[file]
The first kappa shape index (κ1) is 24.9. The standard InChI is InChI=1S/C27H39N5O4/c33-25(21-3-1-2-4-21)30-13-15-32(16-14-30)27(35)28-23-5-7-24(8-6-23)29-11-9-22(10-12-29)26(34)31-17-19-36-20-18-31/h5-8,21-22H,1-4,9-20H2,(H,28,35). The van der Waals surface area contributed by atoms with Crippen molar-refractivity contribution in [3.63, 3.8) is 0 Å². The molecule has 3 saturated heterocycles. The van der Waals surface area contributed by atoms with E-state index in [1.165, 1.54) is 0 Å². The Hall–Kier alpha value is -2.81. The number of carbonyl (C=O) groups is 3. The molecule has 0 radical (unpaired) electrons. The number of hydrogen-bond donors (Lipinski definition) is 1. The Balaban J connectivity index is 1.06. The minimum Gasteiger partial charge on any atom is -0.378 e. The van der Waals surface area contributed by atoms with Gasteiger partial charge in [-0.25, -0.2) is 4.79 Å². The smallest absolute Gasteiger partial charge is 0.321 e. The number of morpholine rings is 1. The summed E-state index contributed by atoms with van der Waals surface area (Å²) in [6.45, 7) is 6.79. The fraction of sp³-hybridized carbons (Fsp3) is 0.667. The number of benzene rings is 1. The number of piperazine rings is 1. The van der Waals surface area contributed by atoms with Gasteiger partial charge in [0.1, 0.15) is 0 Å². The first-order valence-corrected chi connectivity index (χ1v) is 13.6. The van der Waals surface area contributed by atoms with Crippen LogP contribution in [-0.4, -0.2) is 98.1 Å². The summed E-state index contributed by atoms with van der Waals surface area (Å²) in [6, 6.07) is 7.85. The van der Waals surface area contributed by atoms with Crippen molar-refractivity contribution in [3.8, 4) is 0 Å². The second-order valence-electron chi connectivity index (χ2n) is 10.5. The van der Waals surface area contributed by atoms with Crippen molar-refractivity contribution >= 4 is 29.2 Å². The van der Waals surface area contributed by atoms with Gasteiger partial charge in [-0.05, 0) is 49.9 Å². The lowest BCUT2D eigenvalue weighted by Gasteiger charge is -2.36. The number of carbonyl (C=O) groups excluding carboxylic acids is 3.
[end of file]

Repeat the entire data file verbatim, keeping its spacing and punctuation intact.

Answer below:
The first kappa shape index (κ1) is 24.9. The standard InChI is InChI=1S/C27H39N5O4/c33-25(21-3-1-2-4-21)30-13-15-32(16-14-30)27(35)28-23-5-7-24(8-6-23)29-11-9-22(10-12-29)26(34)31-17-19-36-20-18-31/h5-8,21-22H,1-4,9-20H2,(H,28,35). The van der Waals surface area contributed by atoms with Crippen molar-refractivity contribution in [3.63, 3.8) is 0 Å². The molecule has 3 saturated heterocycles. The van der Waals surface area contributed by atoms with E-state index in [1.165, 1.54) is 0 Å². The Hall–Kier alpha value is -2.81. The number of carbonyl (C=O) groups is 3. The molecule has 0 radical (unpaired) electrons. The number of hydrogen-bond donors (Lipinski definition) is 1. The Balaban J connectivity index is 1.06. The minimum Gasteiger partial charge on any atom is -0.378 e. The van der Waals surface area contributed by atoms with Gasteiger partial charge in [-0.25, -0.2) is 4.79 Å². The smallest absolute Gasteiger partial charge is 0.321 e. The number of morpholine rings is 1. The summed E-state index contributed by atoms with van der Waals surface area (Å²) in [6.45, 7) is 6.79. The fraction of sp³-hybridized carbons (Fsp3) is 0.667. The number of benzene rings is 1. The number of piperazine rings is 1. The van der Waals surface area contributed by atoms with Gasteiger partial charge in [0.1, 0.15) is 0 Å². The first-order valence-corrected chi connectivity index (χ1v) is 13.6. The van der Waals surface area contributed by atoms with Crippen LogP contribution in [-0.4, -0.2) is 98.1 Å². The summed E-state index contributed by atoms with van der Waals surface area (Å²) in [6, 6.07) is 7.85. The van der Waals surface area contributed by atoms with Crippen molar-refractivity contribution in [3.8, 4) is 0 Å². The second-order valence-electron chi connectivity index (χ2n) is 10.5. The van der Waals surface area contributed by atoms with Crippen molar-refractivity contribution >= 4 is 29.2 Å². The van der Waals surface area contributed by atoms with Gasteiger partial charge in [-0.05, 0) is 49.9 Å². The lowest BCUT2D eigenvalue weighted by Gasteiger charge is -2.36. The number of carbonyl (C=O) groups excluding carboxylic acids is 3.